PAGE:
In playing with these ideas, a new way of doing science grew. These computers could not only calculate they could communicate too. Information flew around the globe. You no longer had to be in the right place or talk to the right people. The equipment and information was available to masses of people all over the world. And their mathematics produced images which were stunningly beautiful, and, at times, awesomely like nature.

A new art form was born and a whole new set of questions arose about the nature of nature itself. These images, called FRACTALS were fun. They had an ever growing fan club who became obsessed with their generation. You can view Mandelbrot Images or use the to Fractal Generator plot fractals by clicking here.

Science, maths, computing, philosophy, art - where will Chaos end? Nowhere and never, we hope!

The Nature of Chaos

The natural world has always had a chaotic way about it. The mathematical world has always had amazing complexity resulting from simple equations. So why has Chaos theory just evolved as such a critical part of science, mathematics, art and the computing world?

A simple answer: computers.

The calculations involved are repetitive, boring and number in the millions. To produce the Mandelbrot Set on a single screen takes, it is estimated, about 6,000,000 calculations. No human would be stupid enough to endure the boredom. But a computer will. Computers are particularly good at mindless repetition. The computer is our telescope, our microscope and our art gallery. We cannot really explore Chaos without it, and we certainly can't produce fractals unaided.

But it is necessary to use the computer as an investigative tool. Most computer use is based on putting in data and instructing the computer on what output is required. Chaos Theory arose as scientists and mathematicians started to play. To put in numbers and watch as they careered around the plane, mostly the complex plane, in detailed patterns. They watched as the computer produced the numbers, and didn't just wait for the final result. And they tried different ways of plotting and exploring equations - mostly for the fun of it.

Playing with mathematics, science and computer programming produced images which looked like nature. Ferns and clouds and mountains and bacteria. They indicated why we couldn't predict the weather. They seemed to match the behaviour of the stock exchange and populations and chemical reactions all at the same time. Their investigations suggested answers to questions which had been asked for centuries - about the flow of fluids as they move from a smooth to a turbulent flow, about the formation of snowflakes, about the swing of a pendulum under the influence of magnets, about tides and heartbeats and cauliflower and rock formations and the behaviour of Hyperion.

This new theory was infiltrating a vast range of intellectual domains. And then they started plotting the fractals. Some mimicked nature. These caused a stir. Some were stunningly beautiful. These created a debate: Was this Art? And some were just fascinating. Mandelbrot and Julia became the jargon of a new group of enthusiasts.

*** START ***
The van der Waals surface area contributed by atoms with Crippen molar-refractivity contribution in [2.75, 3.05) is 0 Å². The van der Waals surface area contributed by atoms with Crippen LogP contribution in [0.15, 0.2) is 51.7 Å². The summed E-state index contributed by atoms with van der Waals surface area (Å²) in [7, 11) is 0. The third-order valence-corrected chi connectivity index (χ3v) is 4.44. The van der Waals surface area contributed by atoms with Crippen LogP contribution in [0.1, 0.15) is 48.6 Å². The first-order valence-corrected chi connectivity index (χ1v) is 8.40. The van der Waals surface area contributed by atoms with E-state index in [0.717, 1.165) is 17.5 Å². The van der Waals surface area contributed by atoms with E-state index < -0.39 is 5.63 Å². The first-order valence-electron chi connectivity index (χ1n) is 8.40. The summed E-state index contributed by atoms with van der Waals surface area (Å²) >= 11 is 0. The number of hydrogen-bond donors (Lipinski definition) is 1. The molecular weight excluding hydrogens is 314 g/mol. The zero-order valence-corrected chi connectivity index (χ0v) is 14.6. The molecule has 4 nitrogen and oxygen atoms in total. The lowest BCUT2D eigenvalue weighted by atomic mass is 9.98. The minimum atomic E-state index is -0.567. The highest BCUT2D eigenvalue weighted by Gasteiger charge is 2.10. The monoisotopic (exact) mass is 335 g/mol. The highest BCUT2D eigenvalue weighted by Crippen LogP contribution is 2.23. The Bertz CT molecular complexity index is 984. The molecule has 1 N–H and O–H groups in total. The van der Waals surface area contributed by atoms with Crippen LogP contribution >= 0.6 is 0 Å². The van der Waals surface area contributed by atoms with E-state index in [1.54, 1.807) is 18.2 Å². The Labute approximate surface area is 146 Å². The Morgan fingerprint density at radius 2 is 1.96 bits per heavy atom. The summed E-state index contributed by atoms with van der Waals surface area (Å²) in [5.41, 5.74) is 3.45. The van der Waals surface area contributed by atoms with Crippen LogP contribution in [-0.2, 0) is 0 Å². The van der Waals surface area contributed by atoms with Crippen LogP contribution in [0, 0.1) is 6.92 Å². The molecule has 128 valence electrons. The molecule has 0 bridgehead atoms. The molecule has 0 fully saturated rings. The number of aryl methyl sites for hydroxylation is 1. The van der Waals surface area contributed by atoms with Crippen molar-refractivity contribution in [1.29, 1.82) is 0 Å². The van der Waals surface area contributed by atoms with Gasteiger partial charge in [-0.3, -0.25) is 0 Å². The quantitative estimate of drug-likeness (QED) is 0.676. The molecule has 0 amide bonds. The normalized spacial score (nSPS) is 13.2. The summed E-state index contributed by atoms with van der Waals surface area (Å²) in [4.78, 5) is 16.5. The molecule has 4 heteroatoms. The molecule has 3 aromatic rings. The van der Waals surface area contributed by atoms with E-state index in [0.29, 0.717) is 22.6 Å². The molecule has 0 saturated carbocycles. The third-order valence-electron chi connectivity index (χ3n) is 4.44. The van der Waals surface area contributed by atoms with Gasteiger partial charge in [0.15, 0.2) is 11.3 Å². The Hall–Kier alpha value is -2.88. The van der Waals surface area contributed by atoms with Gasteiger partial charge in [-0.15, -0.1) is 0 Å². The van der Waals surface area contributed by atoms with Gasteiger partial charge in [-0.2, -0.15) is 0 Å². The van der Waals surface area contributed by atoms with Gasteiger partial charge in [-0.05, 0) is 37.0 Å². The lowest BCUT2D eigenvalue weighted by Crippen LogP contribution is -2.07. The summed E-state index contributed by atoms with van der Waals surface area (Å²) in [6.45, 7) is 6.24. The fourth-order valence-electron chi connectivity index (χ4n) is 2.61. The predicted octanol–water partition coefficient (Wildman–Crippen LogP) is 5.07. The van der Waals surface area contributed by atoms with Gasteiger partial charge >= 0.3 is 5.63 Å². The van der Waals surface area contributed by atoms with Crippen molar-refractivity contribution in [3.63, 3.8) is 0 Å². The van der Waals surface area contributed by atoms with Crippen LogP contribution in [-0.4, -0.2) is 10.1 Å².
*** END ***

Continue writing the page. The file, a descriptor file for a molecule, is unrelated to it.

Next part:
Chaotic systems are not random. They may appear to be. They have some simple defining features:

1. Chaotic systems are deterministic. This means they have some determining equation ruling their behaviour.

2. Chaotic systems are very sensitive to the initial conditions. A very slight change in the starting point can lead to enormously different outcomes. This makes the system fairly unpredictable.

3. Chaotic systems appear to be disorderly, even random. But they are not. Beneath the seemingly random behaviour is a sense of order and pattern. Truly random systems are not chaotic. The orderly systems predicted by classical physics are the exceptions. In this real world of our, chaos rules!

The nature of fractals

The link between chaos and fractals is strong. Fractal geometry is the geometry which describes the chaotic systems we find in nature.

Fractals are a language, a way to describe a geometry. Euclidean geometry is a description of lines, circles, ellipses and so on. Fractal geometry is described in algorithms - a set of instructions on how to create the fractal. Computers translate the instructions into the magnificent patterns we see as fractal images.

But what are fractals?

They are images of the process of a mathematical exploration of the space in which they are plotted. Let's take the computer screen as representing a space. Each point on the screen is tested in some way. Usually an equation is iterated with this point as its starting value. That means a result is calculated using the equation, and this value is fed back into the equation leading to a further result being calculated. This process is repeated over and over and over. As a result of this calculation, the point on the screen at which we started is plotted in a particular colour. Then the computer repeats the process for the next point on the screen. And so on over the whole screen until the coloured image is fully produced. This is one method - there are others, you will meet in this course.